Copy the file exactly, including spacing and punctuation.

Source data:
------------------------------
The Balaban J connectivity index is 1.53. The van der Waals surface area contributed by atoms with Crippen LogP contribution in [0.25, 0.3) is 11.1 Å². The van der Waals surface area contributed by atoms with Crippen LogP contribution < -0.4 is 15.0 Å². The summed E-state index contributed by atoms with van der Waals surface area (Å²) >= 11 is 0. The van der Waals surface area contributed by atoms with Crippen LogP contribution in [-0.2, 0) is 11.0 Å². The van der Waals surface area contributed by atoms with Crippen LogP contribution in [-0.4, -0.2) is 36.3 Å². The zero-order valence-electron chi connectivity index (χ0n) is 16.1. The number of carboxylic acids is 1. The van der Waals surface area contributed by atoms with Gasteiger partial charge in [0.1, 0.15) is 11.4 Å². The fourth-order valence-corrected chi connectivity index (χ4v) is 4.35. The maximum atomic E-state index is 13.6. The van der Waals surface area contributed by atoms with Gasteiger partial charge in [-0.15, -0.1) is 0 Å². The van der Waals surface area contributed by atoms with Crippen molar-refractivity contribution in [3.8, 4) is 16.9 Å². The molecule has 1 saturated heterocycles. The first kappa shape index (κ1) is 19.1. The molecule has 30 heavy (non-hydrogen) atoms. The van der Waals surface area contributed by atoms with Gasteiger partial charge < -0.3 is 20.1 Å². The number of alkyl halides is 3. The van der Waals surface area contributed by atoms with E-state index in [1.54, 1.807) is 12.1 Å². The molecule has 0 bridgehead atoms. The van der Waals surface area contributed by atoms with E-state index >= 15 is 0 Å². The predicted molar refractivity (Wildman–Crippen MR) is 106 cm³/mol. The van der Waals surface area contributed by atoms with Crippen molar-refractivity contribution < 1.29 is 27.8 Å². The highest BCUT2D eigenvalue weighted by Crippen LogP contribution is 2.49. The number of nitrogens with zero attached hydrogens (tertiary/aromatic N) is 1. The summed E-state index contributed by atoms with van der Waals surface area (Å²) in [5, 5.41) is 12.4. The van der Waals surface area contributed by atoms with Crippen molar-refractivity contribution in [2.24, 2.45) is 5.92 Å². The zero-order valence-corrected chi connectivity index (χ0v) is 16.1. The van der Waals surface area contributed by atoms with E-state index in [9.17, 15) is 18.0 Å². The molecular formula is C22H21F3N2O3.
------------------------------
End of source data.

The Balaban J connectivity index is 1.53. The van der Waals surface area contributed by atoms with Crippen LogP contribution in [0.25, 0.3) is 11.1 Å². The van der Waals surface area contributed by atoms with Crippen LogP contribution < -0.4 is 15.0 Å². The summed E-state index contributed by atoms with van der Waals surface area (Å²) >= 11 is 0. The van der Waals surface area contributed by atoms with Crippen LogP contribution in [-0.2, 0) is 11.0 Å². The van der Waals surface area contributed by atoms with Crippen LogP contribution in [-0.4, -0.2) is 36.3 Å². The zero-order valence-electron chi connectivity index (χ0n) is 16.1. The number of carboxylic acids is 1. The van der Waals surface area contributed by atoms with Gasteiger partial charge in [0.1, 0.15) is 11.4 Å². The fourth-order valence-corrected chi connectivity index (χ4v) is 4.35. The maximum atomic E-state index is 13.6. The van der Waals surface area contributed by atoms with Gasteiger partial charge in [-0.15, -0.1) is 0 Å². The van der Waals surface area contributed by atoms with Crippen molar-refractivity contribution in [3.8, 4) is 16.9 Å². The molecule has 1 saturated heterocycles. The first kappa shape index (κ1) is 19.1. The molecule has 30 heavy (non-hydrogen) atoms. The van der Waals surface area contributed by atoms with Gasteiger partial charge < -0.3 is 20.1 Å². The number of alkyl halides is 3. The van der Waals surface area contributed by atoms with E-state index in [1.54, 1.807) is 12.1 Å². The molecule has 0 bridgehead atoms. The van der Waals surface area contributed by atoms with E-state index >= 15 is 0 Å². The predicted molar refractivity (Wildman–Crippen MR) is 106 cm³/mol. The van der Waals surface area contributed by atoms with Crippen molar-refractivity contribution < 1.29 is 27.8 Å². The highest BCUT2D eigenvalue weighted by Crippen LogP contribution is 2.49. The number of nitrogens with zero attached hydrogens (tertiary/aromatic N) is 1. The summed E-state index contributed by atoms with van der Waals surface area (Å²) in [5, 5.41) is 12.4. The van der Waals surface area contributed by atoms with Crippen molar-refractivity contribution in [2.24, 2.45) is 5.92 Å². The zero-order valence-corrected chi connectivity index (χ0v) is 16.1. The van der Waals surface area contributed by atoms with E-state index in [9.17, 15) is 18.0 Å². The molecular formula is C22H21F3N2O3.